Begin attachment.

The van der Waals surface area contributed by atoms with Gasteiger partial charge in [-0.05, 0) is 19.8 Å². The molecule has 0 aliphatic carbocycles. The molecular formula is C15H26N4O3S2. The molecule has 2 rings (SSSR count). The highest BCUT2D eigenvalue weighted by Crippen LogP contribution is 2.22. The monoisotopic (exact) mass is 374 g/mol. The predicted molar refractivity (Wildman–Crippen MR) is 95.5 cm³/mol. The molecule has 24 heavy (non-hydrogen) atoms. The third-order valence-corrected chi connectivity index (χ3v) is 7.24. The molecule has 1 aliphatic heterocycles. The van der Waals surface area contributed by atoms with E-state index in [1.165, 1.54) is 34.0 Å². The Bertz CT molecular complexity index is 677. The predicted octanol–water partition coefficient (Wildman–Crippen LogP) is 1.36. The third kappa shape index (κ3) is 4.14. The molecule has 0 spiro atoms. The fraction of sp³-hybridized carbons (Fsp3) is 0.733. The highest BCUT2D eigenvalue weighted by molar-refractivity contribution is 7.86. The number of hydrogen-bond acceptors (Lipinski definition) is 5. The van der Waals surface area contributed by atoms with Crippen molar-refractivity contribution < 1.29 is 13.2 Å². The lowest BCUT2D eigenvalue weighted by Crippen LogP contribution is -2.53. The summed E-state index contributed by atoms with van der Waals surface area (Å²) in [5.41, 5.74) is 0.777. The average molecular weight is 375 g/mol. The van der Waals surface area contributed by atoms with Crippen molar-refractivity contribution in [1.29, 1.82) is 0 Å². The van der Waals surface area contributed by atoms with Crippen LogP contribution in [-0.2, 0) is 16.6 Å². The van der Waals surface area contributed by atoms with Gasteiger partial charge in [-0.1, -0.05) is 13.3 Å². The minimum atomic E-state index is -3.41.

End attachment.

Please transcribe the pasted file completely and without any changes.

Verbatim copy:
The van der Waals surface area contributed by atoms with Gasteiger partial charge in [-0.05, 0) is 19.8 Å². The molecule has 0 aliphatic carbocycles. The molecular formula is C15H26N4O3S2. The molecule has 2 rings (SSSR count). The highest BCUT2D eigenvalue weighted by Crippen LogP contribution is 2.22. The monoisotopic (exact) mass is 374 g/mol. The predicted molar refractivity (Wildman–Crippen MR) is 95.5 cm³/mol. The molecule has 24 heavy (non-hydrogen) atoms. The third-order valence-corrected chi connectivity index (χ3v) is 7.24. The molecule has 1 aliphatic heterocycles. The van der Waals surface area contributed by atoms with E-state index in [1.165, 1.54) is 34.0 Å². The Bertz CT molecular complexity index is 677. The predicted octanol–water partition coefficient (Wildman–Crippen LogP) is 1.36. The third kappa shape index (κ3) is 4.14. The molecule has 0 spiro atoms. The fraction of sp³-hybridized carbons (Fsp3) is 0.733. The highest BCUT2D eigenvalue weighted by molar-refractivity contribution is 7.86. The number of hydrogen-bond acceptors (Lipinski definition) is 5. The van der Waals surface area contributed by atoms with Crippen molar-refractivity contribution < 1.29 is 13.2 Å². The lowest BCUT2D eigenvalue weighted by Crippen LogP contribution is -2.53. The summed E-state index contributed by atoms with van der Waals surface area (Å²) in [5.41, 5.74) is 0.777. The average molecular weight is 375 g/mol. The van der Waals surface area contributed by atoms with Crippen molar-refractivity contribution in [1.29, 1.82) is 0 Å². The van der Waals surface area contributed by atoms with Crippen LogP contribution in [-0.2, 0) is 16.6 Å². The van der Waals surface area contributed by atoms with Gasteiger partial charge in [-0.1, -0.05) is 13.3 Å². The minimum atomic E-state index is -3.41.